dude i never should have read Heidegger i can't not write like a saucy pedantic wretch anymore

appendix B: Heidegger spends the entire essay "What is called thinking" talking about "call" and never getting to "thinking"

exploring the word "call" might be a bit "thought-provoking"[1, p.371] when placed next to the questions posed above: the difference in the understanding of functions between functional and structured programmers. if that doesn't interest you, click away or something, i dunno. go play dark souls.

I must note that Heidegger wrote in German. The following are excerpts from a translation of his essay "What is called thinking/What calls for thinking?", "Was Heisst Denken?".

We are now supposed to use the word "to call" in a signification that one might paraphrase approximately with the verbs summon, demand, instruct, direct. We call on someone who is in our way to give way, to make room. But the "call" does not necessarily imply demand, still less command; it rather implies an anticipatory reaching out for something that is reached by our call, through our calling.

In the widest sense, "to call" means to set in motion, to get something under way—which may be done in a gentle and therefore unobtrusive manner, and in fact is most readily done that way. In the New Testament, Matthew 8:18, we read, Videns autem Jesus turbas multas circum se, iussit ire trans fretum. ["But seeing a large crowd about him, Jesus 'commanded' them to go across the sea."] Luther translates, Und da Jesus viel Volks um sich sah, hiess er hinuber jenseit des Meeres fahren. ["And when Jesus saw many people around him he called them to go over across the sea"] To call [heissen] here corresponds to the Latin iubere of the Vulgate, which properly means to wish that something might happen. Jesus "called" them to go over: he did not give a command or issue an order. What heissen in this passage means comes to light more clearly if we keep to the older Greek version of the Gospel. Here we read, Ἰδὼν δὲ ὁ Ἰησοῦς ὄχλον περὶ αὐτὸν ἐκέλευσεν ἀπελθεῖν εἰς τὸ πέραν ["Seeing a large crowd around him, Jesus called to them to go to the other side"]. The Greek verb keleuein [(as in ἐκέλευσεν)] properly means to get something on the road, to get it under way. The Greek noun keleuthos means way. And that the old word "to call" means not so much a command as a letting-reach, that therefore the "call" has an assonance of helpfulness and complaisance, is shown by the fact that the same word in Sanskrit means something like "to invite."

the meaning of "call" in the sense of instruct, demand, allow to reach, get on the way, convey, provide with a way, does not immediately occur to us ... "To call" simply means to bestow this or that name ... "to call" means "to command," provided we hear this word too in its native, telling sense. For "to command" basically means, not to give commands and orders, but to commend, entrust, give into safekeeping, to shelter. To call is to appeal commendingly, to direct and so let something be reached. To promise [Verheissung] means to respond to an entreaty in such a way that what is spoken here is spoken to and spoken for. To call means to appeal, and so to let something arrive and come to presence. It means to speak to something by addressing it.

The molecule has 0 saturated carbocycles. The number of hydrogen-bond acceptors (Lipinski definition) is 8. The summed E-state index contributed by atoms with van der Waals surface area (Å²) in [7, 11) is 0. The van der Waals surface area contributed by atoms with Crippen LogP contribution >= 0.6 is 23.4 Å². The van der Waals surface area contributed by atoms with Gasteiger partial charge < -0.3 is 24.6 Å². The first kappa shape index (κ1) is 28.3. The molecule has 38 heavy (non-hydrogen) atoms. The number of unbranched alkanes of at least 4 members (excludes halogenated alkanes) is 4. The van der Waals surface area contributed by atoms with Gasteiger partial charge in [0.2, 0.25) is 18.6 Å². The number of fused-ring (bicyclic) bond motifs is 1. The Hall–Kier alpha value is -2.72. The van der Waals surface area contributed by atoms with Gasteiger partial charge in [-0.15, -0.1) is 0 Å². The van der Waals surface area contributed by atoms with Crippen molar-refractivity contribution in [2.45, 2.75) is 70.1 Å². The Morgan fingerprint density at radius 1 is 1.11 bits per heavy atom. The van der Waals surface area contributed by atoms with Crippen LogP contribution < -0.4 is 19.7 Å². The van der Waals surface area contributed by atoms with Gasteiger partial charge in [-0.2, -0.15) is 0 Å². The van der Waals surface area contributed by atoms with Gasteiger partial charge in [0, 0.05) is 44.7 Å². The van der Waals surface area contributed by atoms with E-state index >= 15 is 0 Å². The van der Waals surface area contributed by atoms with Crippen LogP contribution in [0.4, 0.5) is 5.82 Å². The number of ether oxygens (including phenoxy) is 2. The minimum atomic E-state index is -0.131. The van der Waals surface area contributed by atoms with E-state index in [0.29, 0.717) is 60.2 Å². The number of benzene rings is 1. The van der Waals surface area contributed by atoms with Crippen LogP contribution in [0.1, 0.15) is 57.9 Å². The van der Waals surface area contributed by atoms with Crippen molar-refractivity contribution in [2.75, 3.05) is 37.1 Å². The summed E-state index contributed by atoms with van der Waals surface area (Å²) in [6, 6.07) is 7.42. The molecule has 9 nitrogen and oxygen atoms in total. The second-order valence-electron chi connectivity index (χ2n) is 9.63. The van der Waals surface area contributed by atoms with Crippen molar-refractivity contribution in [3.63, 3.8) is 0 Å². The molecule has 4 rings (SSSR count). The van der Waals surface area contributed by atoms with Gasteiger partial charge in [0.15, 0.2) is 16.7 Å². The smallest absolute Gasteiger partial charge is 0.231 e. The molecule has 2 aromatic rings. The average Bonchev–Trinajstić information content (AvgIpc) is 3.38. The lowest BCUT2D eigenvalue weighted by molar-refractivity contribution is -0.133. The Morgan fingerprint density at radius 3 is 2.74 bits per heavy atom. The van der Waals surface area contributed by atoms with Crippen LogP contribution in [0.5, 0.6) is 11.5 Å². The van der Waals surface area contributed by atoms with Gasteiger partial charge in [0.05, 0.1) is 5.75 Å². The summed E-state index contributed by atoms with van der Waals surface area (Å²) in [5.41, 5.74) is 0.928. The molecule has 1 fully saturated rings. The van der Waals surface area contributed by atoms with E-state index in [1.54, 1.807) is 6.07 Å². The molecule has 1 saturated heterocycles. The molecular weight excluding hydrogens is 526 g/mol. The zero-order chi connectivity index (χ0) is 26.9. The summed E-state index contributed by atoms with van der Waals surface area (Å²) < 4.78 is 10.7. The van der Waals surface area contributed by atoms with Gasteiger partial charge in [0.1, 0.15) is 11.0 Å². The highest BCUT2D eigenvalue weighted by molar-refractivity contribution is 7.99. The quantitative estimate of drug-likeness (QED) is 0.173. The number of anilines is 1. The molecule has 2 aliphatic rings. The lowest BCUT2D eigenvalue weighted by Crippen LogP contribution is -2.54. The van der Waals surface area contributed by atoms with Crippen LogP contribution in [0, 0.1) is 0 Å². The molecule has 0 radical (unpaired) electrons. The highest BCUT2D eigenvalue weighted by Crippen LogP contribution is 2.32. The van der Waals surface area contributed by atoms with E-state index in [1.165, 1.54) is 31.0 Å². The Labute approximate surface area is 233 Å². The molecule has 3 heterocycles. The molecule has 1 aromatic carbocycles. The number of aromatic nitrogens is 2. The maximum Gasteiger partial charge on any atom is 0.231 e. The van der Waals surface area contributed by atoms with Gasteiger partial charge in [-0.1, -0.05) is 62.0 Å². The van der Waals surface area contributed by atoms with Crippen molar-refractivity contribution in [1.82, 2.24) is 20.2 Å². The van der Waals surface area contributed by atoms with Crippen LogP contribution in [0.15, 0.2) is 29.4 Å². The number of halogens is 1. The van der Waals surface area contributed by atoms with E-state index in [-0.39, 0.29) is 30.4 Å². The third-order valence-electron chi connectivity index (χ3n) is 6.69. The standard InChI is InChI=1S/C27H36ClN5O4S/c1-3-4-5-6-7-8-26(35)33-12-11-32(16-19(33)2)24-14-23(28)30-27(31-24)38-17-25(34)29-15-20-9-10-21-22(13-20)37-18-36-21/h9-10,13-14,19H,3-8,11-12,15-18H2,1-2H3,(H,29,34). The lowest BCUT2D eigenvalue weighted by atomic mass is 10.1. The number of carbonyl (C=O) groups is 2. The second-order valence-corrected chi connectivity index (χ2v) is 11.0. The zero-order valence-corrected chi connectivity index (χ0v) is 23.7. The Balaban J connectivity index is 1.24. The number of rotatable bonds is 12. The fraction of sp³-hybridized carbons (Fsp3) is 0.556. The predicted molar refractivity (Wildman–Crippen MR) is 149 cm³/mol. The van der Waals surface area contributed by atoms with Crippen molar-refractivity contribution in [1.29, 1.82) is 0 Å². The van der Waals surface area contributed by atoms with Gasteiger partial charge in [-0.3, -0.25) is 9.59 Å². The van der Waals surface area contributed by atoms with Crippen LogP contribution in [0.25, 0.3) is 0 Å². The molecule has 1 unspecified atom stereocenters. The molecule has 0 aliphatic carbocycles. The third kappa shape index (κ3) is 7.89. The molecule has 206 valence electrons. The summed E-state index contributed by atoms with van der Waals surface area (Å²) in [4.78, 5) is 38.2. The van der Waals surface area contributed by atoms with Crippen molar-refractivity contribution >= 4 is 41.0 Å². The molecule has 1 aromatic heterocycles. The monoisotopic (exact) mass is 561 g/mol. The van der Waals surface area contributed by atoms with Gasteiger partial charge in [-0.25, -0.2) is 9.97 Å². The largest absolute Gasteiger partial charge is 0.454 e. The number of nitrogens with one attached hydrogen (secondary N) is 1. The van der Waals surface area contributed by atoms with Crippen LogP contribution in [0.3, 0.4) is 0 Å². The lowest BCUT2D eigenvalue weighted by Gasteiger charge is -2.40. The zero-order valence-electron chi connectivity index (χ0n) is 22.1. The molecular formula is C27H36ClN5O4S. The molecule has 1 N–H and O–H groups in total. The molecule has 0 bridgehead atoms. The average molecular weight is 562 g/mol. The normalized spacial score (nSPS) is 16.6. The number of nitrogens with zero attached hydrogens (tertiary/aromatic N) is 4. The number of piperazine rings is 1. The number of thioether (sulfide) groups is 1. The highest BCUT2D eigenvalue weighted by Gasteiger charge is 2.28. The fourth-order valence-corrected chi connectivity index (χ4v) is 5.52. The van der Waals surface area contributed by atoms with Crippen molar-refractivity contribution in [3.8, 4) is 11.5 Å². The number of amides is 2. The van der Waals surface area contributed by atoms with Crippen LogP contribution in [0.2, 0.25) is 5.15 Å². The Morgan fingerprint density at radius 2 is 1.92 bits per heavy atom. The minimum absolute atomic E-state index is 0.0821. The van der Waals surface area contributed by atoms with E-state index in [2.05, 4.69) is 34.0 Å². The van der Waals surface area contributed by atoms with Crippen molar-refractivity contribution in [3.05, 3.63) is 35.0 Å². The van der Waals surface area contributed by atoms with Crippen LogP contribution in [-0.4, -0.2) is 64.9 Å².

When we ask in this way we do, of course, use the word "to call" in a rather unfamiliar signification. But it is unhabitual ... because we are no longer at home with this telling word, because we no longer really live in it ... The place of language properly inhabited, and of its habitual words, is usurped by common terms. The common speech becomes the current speech ... Anything that departs from this commonness ... is at once considered a violation of the standard. It is branded as a frivolous whim. [1, pp. 288-390]

Poetic turns of phrase that would be completely unremarkable in French or German become something else when translated into English: either an obnoxious floweriness, or else cliché. People who try to write elegantly in English end up sounding like twats, because this is an argot born in the ashes of monasteries and composed of burning books. It’s for raiding and trading, establishing quantities of one thing and their equivalent in another. [source]

To see this, only the right concept of language is needed. In the current view, language is held to be a kind of communication. It serves for verbal exchange and agreement, and in general for communicating. But language is not only and not primarily an audible and written expression of what is to be communicated. It not only puts forth in words and statements what is overtly or covertly intended to be communicated; language alone brings beings as beings into the open for the first time. Where there is no language, as in the Being of stone, plant, and animal, there is also no openness of beings, and consequently no openness of nonbeing and of the empty. [1, p. 198]

I think it'd be really funny if, instead of calling ourselves "coders", we all went around and called ourselves "encoders", "code-breakers", "code-talkers", stuff like that.


[1] M. Heidegger and D. F. Krell, Basic writings: from Being and time (1927) to The task of thinking (1964), Rev. and Expanded ed. San Francisco, Calif.: HarperSanFrancisco, 1993.

  1. 99% of the "issues" with the useEffect model come from either

    • not understanding how equality works in js
    • not specifying everything the function depends upon
  2. "We are now supposed to use the word "to call" in a signification that one might paraphrase approximately with the verbs summon, demand, instruct, direct. We call on someone who is in our way to give way, to make room. But the "call" does not necessarily imply demand, still less command; it rather implies an anticipatory reaching out for something that is reached by our call, through our calling ... the meaning of "call" in the sense of instruct, demand, allow to reach, get on the way, convey, provide with a way, does not immediately occur to us"[1, p.387] ↩︎

  3. it's just when that component's state changes, or when any of it's forefathers' states' change. everything propagates through the system quite deterministically ↩︎

  4. perhaps the first work to put forwards a sophisticated, social philosophy of technology (as opposed to the existential philosophy of technology put forward by say, Heidegger) ↩︎

  5. "Here it would be appropriate to discuss Hegel's definition of the machine as an autonomous tool ... the machine is completely nonautonomous, for it has its standing only on the basis of the ordering of the orderable." [1, p.323] ↩︎